The Labour coalition’s promise to reduce migration by 20,000 to 30,000 a year, to reduce pressure on housing, has been pie in the sky, with net immigration going from 54,150 in its first year, and reportedly at 88,450 in the pre-Covid-19 year to February 2020. Small businesses are desperate, let alone our airlines. Factor in the coalition government’s incredibly stupid banning of oil and gas exploration and the inflicting of more and more compliance costs – together with the increasing taxation on all sectors of the community – because of blind subservience to the global warming propaganda.
The failure of Ardern’s personal flagship policy to reduce child poverty has seen these indicators become worse. Her promotion of racial separatism encourages the never-ending squandering of scores of millions of dollars to support patently reinvented treaty claims by an obvious minority of permanently aggrieved part-Maoris, diverting much-needed support from areas like health funding.
The list of failed and incompetent government undertakings should have cost this prime minister the election – but her daily projection of caring and well-being clichés had its effect – in spite of the initial failures of her government to protect many at risk, including those guarding our borders, and healthcare workers. But in another extraordinary result of the Green party’s coalition involvement in the political scene – its policies widely regarded as far to the left of sanity – together with the disarray of the National party – farmers throughout the country abandoned their usual support for National. Knowing it had no hope of winning, apparently many pragmatically backed Labour in order to prevent it again needing the Greens as part of another ruling coalition.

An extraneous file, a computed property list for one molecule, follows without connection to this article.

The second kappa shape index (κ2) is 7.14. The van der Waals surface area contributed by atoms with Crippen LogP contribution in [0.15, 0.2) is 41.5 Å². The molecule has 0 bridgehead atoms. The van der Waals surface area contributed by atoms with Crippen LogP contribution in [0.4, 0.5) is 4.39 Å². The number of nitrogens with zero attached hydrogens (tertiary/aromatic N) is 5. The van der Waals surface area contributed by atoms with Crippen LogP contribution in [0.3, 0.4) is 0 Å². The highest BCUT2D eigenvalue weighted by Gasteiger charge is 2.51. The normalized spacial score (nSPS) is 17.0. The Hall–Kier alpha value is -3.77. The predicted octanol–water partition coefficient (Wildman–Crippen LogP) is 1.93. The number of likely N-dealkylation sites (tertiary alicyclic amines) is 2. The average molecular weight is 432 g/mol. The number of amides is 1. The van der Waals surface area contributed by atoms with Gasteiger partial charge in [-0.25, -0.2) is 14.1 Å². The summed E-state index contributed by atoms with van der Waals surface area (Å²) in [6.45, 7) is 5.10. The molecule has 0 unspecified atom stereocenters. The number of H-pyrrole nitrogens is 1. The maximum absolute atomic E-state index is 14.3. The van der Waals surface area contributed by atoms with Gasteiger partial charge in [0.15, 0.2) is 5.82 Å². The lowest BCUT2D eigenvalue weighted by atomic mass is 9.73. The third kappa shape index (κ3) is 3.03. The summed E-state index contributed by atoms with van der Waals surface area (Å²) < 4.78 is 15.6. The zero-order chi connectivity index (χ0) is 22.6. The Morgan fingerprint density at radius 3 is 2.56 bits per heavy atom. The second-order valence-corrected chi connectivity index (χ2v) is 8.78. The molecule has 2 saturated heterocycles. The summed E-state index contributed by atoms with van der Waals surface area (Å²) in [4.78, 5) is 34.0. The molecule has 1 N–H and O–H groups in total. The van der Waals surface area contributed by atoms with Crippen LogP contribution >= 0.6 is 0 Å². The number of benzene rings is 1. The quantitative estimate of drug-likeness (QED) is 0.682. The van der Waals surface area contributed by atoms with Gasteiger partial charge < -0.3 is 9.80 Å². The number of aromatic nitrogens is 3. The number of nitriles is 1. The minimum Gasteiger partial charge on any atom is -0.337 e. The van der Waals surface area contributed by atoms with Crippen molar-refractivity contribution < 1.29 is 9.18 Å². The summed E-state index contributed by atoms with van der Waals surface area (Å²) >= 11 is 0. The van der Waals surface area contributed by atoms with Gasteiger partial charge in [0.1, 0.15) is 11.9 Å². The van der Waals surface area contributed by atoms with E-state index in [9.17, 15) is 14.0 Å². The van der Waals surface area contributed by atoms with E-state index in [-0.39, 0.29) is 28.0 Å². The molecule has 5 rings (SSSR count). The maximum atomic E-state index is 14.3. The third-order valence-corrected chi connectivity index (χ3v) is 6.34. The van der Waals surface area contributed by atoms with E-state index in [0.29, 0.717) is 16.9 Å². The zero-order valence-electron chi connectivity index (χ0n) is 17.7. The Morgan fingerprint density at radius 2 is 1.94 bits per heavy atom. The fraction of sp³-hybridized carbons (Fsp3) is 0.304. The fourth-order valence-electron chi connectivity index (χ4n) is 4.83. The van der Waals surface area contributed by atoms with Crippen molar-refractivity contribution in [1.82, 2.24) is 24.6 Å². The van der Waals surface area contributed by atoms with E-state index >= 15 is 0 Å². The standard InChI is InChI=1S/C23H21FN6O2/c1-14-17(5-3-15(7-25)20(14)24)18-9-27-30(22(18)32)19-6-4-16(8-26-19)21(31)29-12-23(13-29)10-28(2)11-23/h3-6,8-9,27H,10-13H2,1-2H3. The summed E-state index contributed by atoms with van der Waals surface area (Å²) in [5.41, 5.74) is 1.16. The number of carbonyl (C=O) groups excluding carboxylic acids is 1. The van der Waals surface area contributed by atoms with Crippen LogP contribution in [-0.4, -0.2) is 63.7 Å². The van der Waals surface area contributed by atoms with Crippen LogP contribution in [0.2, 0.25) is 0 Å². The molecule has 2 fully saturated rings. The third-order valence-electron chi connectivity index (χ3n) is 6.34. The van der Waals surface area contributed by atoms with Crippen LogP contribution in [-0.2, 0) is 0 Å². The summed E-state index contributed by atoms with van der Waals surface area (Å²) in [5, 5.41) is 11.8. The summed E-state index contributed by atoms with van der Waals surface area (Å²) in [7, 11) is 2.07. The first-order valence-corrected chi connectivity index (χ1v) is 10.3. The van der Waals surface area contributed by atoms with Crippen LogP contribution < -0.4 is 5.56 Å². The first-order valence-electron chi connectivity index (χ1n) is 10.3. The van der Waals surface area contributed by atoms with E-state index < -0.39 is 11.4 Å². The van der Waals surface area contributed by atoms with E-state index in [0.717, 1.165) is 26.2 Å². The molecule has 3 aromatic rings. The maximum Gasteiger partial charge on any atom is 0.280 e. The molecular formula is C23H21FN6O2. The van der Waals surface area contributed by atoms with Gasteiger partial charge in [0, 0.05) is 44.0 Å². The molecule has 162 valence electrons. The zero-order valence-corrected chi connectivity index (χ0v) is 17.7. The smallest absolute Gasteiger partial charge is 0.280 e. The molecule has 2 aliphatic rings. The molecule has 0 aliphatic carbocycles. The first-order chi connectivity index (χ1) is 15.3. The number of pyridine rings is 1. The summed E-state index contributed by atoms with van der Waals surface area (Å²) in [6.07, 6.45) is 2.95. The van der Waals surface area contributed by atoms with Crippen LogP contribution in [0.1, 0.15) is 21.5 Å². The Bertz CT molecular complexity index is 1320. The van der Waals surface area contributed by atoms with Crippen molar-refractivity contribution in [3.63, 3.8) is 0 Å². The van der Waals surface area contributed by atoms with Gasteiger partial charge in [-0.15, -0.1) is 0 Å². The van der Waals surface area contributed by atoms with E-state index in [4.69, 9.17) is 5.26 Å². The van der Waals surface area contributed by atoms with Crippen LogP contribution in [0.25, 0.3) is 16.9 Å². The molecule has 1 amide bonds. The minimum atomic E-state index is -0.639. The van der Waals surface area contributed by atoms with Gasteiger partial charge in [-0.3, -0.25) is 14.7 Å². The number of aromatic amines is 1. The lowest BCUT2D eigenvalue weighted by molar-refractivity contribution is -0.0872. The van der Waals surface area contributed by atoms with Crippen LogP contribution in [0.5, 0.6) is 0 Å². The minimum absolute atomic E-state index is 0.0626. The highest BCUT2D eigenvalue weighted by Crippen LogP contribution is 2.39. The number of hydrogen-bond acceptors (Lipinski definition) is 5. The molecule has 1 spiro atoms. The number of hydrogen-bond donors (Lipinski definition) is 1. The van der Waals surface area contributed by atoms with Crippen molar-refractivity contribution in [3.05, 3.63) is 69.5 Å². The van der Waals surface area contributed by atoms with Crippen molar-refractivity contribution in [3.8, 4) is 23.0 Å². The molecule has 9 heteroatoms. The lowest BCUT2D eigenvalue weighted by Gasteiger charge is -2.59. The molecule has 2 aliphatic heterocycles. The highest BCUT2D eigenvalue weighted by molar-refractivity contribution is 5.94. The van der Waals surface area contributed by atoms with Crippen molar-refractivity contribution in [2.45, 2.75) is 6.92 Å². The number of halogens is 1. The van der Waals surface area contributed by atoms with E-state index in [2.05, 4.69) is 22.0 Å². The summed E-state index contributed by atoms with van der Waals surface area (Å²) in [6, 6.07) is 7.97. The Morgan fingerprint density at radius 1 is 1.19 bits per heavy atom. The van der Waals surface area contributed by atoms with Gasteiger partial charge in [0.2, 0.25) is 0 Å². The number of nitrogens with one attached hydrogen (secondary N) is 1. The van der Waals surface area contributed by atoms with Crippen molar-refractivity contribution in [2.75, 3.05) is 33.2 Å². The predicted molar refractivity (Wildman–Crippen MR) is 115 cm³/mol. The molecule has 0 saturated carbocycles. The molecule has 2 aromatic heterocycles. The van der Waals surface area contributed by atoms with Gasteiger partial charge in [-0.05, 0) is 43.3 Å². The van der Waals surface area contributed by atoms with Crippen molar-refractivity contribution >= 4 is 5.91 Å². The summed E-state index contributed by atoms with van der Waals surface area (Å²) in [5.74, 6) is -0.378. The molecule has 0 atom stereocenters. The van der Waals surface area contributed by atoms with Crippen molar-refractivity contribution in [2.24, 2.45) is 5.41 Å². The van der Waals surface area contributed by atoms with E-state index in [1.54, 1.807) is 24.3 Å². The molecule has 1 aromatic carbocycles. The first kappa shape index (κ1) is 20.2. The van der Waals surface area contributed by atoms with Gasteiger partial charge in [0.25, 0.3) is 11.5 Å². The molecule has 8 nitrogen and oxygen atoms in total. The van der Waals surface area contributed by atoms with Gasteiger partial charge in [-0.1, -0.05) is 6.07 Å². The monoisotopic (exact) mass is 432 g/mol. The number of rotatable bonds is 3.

Given a striking decline in productivity as a result of ongoing political incompetence and our long, far-left infiltration, New Zealand, once a far more prosperous country, is rapidly becoming one where tourism, not what we export to produce, has become our greatest earner – one of the most striking indications of a country now well in decline.
The astonishing policy of lockdowns – unprecedented in supposed free societies – partly because of flawed computer models and misguided medical experts unduly influencing our government – together with a deliberate promotion of the politics of fear as part of social control – has left a damaging legacy, not only in its catastrophic economic consequences. Far more will have died, denied access to the hospital treatment they should have had for serious and even acutely painful health complications.
The destruction of businesses, and the lack of hope in the future, have inevitably contributed to acute anxiety, stress and suicide. Ironically enough the WHO, politically compromised by its association with China, is now belatedly calling for countries to abandon the policies of lockdown.
There is no such thing as ‘the civilised management of decline.’ Again we can leave it to a poet, Humbert Wolfe, to illuminate for us, in the absence of a civic revolt, what lies ahead. ‘Listen! The wind is rising, and the air is wild with leaves: we have had our summer evenings; now for October eves.’